Human societies maintain their cohesion through a mix of cooperation, competition and punishment. The latter is commonly held to be a human technology designed to elicit cooperation from unwilling parties.
The broader question that researchers have been studying for many decades is why does natural selection favour cooperative behaviour among individuals who are inherently selfish?
On the face of it, collective behaviour is highly beneficial – sole individuals are much less likely to survive than individuals in groups. On the other hand, cooperation is usually quite risky, and sometimes no more beneficial than free-riding.
To find out if punishment is useful in maximising cooperation, an international group of researchers enrolled 225 students from China to play a version of the “prisoner’s dilemma” – a classic thought experiment developed by researchers working on game theory.
Students were divided into three groups, with each student playing the game for a total of 50 rounds.
In one group, students played against two different participants every round, choosing either to “cooperate” or to “defect”. Points were assigned based on the choices made by all players, whereby a collective decision to “defect” awarded 0 points, collective decision to “cooperate” – 4 points, and unilateral decision to defect (with other players choosing to cooperate) – 8 points.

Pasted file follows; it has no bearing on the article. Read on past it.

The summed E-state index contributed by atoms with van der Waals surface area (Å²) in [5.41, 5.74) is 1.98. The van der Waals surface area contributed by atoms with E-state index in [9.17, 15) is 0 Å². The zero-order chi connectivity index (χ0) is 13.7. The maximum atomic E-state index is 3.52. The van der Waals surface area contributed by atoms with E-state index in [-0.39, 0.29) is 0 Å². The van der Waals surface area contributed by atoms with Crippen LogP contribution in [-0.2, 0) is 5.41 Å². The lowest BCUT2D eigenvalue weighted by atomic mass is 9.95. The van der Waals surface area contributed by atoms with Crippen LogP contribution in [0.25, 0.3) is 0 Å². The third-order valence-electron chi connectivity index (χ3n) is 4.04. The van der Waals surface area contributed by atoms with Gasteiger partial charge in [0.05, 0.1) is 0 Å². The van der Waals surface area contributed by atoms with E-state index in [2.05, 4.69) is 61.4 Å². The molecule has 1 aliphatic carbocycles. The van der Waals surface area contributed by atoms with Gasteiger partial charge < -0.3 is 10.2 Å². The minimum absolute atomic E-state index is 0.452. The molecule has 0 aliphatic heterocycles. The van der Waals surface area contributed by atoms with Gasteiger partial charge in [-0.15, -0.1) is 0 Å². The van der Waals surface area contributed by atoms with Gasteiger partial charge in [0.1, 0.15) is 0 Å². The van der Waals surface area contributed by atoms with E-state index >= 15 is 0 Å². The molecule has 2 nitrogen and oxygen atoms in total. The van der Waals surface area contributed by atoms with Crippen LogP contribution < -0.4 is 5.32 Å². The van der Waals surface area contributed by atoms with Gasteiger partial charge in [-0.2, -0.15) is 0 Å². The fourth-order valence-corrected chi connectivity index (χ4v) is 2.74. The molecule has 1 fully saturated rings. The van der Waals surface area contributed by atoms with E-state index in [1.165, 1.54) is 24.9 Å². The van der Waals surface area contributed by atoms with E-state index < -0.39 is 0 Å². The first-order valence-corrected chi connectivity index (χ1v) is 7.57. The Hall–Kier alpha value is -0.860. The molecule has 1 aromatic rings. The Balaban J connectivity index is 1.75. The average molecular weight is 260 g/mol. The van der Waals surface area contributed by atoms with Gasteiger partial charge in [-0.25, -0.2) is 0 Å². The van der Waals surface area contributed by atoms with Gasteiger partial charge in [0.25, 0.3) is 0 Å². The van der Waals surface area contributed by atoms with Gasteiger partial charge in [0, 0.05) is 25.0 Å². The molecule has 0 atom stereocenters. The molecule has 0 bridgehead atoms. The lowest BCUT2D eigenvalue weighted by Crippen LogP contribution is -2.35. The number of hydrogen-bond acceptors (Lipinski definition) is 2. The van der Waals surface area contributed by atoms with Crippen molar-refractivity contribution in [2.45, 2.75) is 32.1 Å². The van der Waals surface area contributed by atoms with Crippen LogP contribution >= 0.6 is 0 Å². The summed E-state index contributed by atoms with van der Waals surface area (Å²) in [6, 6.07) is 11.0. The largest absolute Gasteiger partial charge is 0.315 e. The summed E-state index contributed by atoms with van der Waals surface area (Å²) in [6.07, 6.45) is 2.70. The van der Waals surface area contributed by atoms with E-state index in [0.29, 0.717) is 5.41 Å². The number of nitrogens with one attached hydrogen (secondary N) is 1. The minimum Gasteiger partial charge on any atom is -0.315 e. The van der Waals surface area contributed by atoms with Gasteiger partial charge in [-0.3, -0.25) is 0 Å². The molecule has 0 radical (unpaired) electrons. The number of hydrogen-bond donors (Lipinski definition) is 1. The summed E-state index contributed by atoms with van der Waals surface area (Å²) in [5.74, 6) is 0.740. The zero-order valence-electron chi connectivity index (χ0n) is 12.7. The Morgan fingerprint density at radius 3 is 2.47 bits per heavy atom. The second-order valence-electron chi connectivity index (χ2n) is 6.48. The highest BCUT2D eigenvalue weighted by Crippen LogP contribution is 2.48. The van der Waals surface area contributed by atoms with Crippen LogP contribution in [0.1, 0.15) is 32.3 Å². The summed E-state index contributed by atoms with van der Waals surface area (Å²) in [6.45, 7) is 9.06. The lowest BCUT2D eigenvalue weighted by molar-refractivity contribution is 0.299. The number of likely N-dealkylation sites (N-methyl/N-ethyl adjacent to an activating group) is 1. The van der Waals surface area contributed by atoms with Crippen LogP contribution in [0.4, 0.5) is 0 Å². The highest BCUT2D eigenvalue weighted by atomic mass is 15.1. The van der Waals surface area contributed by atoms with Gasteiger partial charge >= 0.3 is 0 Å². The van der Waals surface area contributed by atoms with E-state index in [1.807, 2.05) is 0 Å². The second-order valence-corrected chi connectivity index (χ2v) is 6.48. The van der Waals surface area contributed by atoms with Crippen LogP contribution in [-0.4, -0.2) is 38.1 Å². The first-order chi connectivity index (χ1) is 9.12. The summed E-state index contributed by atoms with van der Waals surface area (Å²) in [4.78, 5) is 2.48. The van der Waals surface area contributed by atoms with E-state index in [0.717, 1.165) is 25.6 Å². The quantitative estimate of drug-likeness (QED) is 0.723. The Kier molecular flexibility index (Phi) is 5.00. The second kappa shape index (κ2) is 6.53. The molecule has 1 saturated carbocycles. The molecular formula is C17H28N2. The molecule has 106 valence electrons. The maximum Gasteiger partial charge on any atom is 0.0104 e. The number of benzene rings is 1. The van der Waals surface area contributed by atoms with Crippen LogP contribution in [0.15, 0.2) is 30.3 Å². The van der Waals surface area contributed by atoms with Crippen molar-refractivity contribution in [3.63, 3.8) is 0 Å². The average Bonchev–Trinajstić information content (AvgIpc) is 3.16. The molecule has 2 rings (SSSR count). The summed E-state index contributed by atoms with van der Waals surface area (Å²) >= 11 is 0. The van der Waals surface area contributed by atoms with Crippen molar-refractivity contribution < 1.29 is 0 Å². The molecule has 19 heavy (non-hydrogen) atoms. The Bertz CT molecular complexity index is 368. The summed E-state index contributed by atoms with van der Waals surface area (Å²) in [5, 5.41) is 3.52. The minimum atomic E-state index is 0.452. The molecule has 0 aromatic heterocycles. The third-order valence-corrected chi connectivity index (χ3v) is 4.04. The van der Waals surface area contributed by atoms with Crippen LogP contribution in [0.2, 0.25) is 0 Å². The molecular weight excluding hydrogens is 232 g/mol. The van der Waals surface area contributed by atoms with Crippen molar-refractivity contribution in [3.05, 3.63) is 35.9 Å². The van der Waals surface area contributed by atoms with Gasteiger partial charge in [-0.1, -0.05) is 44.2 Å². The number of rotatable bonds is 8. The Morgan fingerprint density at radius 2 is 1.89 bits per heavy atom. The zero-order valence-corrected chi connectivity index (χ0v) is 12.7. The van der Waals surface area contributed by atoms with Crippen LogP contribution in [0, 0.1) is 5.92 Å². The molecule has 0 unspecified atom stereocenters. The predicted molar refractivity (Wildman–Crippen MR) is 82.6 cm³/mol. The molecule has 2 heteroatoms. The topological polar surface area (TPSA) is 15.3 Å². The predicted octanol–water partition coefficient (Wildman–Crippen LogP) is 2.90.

In the second group, students played all 50 rounds against the same two participants, allowing them to learn each other’s characteristics.
The last group was the same as the second, except for the introduction of the option to “punish”, which resulted in a small reduction in points for the punisher, and a larger reduction for the punishees.
Results showed that cooperation in the first group was only 4%, as compared to 38% in the second. The most interesting finding, however, was that introducing punishment did not increase cooperation – the last group came in at 37%.
The reason for this, researchers speculate, is that instead of encouraging people to cooperate, punishment is often perceived as a desire to hurt, reducing people’s interest in cooperation and leading them to behave less rationally.
It could also be that humans are hard-wired to enjoy seeing offending parties harmed, and groups wielding power can get away with it without facing retribution.
The study was published in the Proceedings of the National Academy of Sciences.